Why not take the ill-gotten money and run?

    A touch of plastic surgery and a discreet payoff might purchase a sun-tanned life on an Indian Ocean archipelago, a number of which have no extradition treaties with the United States. Even a down-market move, manning an outboard motor for a skiff full of Somali pirates, seems preferable to a life term in a maximum-security federal prison.

    Yet as more plutocrats face criminal investigations, few seem to view flight as an option. Perhaps it is a failure of nerve. Or perhaps, in this age of Facebook and “America’s Most Wanted,” the globe suffers a shortage of corners where a rogue might comfortably hide.

    (A caveat: “comfortably hide” is the key point. North Korea, the lesser ’stans or the tribal lands of western Pakistan sit beyond the law’s reach, but the lifestyle lacks four-star quality.)

    Vic O’Boyski, a retired supervisory United States marshal, considers himself a philosopher of flight. He’s seen the world shrink. The F.B.I. places attachés in embassies, law enforcement wizards work up computer mock-ups of aging faces, and forensic accountants track off-shore accounts. He reserves professional respect for those who take fleeing seriously.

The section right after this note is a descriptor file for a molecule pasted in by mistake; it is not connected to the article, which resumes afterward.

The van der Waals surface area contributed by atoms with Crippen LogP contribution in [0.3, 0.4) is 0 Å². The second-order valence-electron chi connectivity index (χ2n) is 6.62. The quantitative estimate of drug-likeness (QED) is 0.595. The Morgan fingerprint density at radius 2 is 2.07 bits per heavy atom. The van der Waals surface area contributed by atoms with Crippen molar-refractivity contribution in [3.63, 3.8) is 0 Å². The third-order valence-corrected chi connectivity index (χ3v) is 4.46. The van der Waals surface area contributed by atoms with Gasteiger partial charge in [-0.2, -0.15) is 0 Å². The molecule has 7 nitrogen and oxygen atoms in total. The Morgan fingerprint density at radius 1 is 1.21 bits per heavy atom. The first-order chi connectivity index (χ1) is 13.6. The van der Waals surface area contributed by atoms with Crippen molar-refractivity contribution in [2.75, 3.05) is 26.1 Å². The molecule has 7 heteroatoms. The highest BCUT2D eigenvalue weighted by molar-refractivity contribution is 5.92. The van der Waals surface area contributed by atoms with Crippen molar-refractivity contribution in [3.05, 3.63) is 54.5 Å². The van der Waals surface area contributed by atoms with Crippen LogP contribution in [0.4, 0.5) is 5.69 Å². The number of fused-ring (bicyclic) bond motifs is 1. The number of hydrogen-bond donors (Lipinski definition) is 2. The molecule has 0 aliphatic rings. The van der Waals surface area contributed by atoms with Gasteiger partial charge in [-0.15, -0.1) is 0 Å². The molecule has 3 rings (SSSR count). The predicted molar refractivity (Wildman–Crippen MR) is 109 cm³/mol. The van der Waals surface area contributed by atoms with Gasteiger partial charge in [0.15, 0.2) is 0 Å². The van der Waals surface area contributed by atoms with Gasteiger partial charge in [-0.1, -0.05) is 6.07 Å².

“No phone calls, no letters, no Facebook, access to money — look, it’s tough,” he says. “If you don’t have an escape plan, you’ve got a problem.”

    Once, the fugitive lifestyle was simpler. In 1972, Robert Vesco, the stock scammer and maker of illegal campaign contributions to President Richard Nixon, landed in Costa Rica, donated $2.1 million to a company that just happened to be founded by the president, and waited until (miracle!) Costa Rica passed a law barring his extradition. Today, Costa Rica is a popular vacation destination for budget travelers and decidedly unwelcome to scalawags seeking to avoid extradition.

    Casting farther back, when Mayor Jimmy Walker of New York faced whispers of bribe taking in 1932, he packed up his curiously large mayoral fortune and repaired to the French Riviera, remaining in Europe until the whispers ceased.

    Now the world is more circumscribed. The United States has extradition treaties everywhere in the Western Hemisphere, and much of Europe, a 2007 report said.

    The most successful fugitives tend to be high-end career criminals rather than financiers; James “Whitey” Bolger Jr., boss of the Winter Hill Gang in Boston, disappeared in 1999 and has not been seen since, although sightings are reported from Taormina, Sicily, (unlikely) to Dublin, Ireland (much more likely). “He puts on a pea cap and picks up his shillelagh and he’s just one of a thousand old Irish guys,” Mr. O’Boyski says.

    Political fugitives are slippery. They tend to commit crimes — a bombing, a bank robbery — and recede into everyday life. So Sara Jane Olson, the former Symbionese Liberation Army bank robber paroled last week after seven years in prison, hid in plain sight for 26 years as a middle-class mom in Minnesota.